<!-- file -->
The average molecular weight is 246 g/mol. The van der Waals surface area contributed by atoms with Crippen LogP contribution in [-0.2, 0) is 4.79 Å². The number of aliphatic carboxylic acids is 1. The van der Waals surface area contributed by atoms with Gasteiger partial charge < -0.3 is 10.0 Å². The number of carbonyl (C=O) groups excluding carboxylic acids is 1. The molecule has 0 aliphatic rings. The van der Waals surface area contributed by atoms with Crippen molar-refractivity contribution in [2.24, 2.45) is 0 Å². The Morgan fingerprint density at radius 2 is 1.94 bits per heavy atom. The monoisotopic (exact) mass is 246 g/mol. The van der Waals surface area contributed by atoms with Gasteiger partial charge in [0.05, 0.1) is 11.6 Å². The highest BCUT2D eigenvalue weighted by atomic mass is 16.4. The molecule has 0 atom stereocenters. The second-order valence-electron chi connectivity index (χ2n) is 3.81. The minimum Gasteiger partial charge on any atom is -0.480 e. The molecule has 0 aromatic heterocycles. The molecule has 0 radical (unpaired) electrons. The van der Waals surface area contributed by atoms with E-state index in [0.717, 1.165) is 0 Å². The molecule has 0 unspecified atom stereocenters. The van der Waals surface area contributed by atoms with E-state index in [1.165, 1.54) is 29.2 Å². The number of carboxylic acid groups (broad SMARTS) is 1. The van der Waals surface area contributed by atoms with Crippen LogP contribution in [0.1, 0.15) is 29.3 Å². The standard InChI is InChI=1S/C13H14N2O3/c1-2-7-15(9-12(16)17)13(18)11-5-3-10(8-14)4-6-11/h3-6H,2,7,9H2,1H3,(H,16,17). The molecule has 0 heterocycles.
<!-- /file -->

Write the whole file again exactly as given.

The average molecular weight is 246 g/mol. The van der Waals surface area contributed by atoms with Crippen LogP contribution in [-0.2, 0) is 4.79 Å². The number of aliphatic carboxylic acids is 1. The van der Waals surface area contributed by atoms with Gasteiger partial charge < -0.3 is 10.0 Å². The number of carbonyl (C=O) groups excluding carboxylic acids is 1. The molecule has 0 aliphatic rings. The van der Waals surface area contributed by atoms with Crippen molar-refractivity contribution in [2.24, 2.45) is 0 Å². The Morgan fingerprint density at radius 2 is 1.94 bits per heavy atom. The monoisotopic (exact) mass is 246 g/mol. The van der Waals surface area contributed by atoms with Gasteiger partial charge in [0.05, 0.1) is 11.6 Å². The highest BCUT2D eigenvalue weighted by atomic mass is 16.4. The molecule has 0 atom stereocenters. The second-order valence-electron chi connectivity index (χ2n) is 3.81. The minimum Gasteiger partial charge on any atom is -0.480 e. The molecule has 0 aromatic heterocycles. The molecule has 0 radical (unpaired) electrons. The van der Waals surface area contributed by atoms with E-state index in [0.717, 1.165) is 0 Å². The molecule has 0 unspecified atom stereocenters. The van der Waals surface area contributed by atoms with E-state index in [1.165, 1.54) is 29.2 Å². The number of carboxylic acid groups (broad SMARTS) is 1. The van der Waals surface area contributed by atoms with Crippen LogP contribution in [0.1, 0.15) is 29.3 Å². The standard InChI is InChI=1S/C13H14N2O3/c1-2-7-15(9-12(16)17)13(18)11-5-3-10(8-14)4-6-11/h3-6H,2,7,9H2,1H3,(H,16,17). The molecule has 0 heterocycles.